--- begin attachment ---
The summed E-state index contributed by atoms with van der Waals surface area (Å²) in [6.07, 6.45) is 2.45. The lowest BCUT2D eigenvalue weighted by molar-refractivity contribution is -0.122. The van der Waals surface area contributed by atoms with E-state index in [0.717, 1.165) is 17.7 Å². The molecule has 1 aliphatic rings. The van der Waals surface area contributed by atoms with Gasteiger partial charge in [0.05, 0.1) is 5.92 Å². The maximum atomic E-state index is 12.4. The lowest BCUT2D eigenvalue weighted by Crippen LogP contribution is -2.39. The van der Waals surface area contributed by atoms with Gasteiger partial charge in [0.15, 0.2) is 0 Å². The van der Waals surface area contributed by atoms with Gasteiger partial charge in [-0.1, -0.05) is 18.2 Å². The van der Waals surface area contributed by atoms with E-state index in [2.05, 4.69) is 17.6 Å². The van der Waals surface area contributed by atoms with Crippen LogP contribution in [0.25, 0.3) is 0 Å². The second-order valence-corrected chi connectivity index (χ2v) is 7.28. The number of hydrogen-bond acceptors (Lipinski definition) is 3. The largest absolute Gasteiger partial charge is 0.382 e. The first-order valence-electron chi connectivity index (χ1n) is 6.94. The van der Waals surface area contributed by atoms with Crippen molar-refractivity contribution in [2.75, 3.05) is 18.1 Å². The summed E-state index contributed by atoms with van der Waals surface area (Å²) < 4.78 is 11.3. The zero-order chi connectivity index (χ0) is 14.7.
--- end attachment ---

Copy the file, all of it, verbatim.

The summed E-state index contributed by atoms with van der Waals surface area (Å²) in [6.07, 6.45) is 2.45. The lowest BCUT2D eigenvalue weighted by molar-refractivity contribution is -0.122. The van der Waals surface area contributed by atoms with E-state index in [0.717, 1.165) is 17.7 Å². The molecule has 1 aliphatic rings. The van der Waals surface area contributed by atoms with Gasteiger partial charge in [0.05, 0.1) is 5.92 Å². The maximum atomic E-state index is 12.4. The lowest BCUT2D eigenvalue weighted by Crippen LogP contribution is -2.39. The van der Waals surface area contributed by atoms with Gasteiger partial charge in [0.15, 0.2) is 0 Å². The van der Waals surface area contributed by atoms with Gasteiger partial charge in [-0.1, -0.05) is 18.2 Å². The van der Waals surface area contributed by atoms with E-state index in [2.05, 4.69) is 17.6 Å². The van der Waals surface area contributed by atoms with Crippen LogP contribution in [0.25, 0.3) is 0 Å². The second-order valence-corrected chi connectivity index (χ2v) is 7.28. The number of hydrogen-bond acceptors (Lipinski definition) is 3. The largest absolute Gasteiger partial charge is 0.382 e. The first-order valence-electron chi connectivity index (χ1n) is 6.94. The van der Waals surface area contributed by atoms with Crippen molar-refractivity contribution in [2.75, 3.05) is 18.1 Å². The summed E-state index contributed by atoms with van der Waals surface area (Å²) < 4.78 is 11.3. The zero-order chi connectivity index (χ0) is 14.7.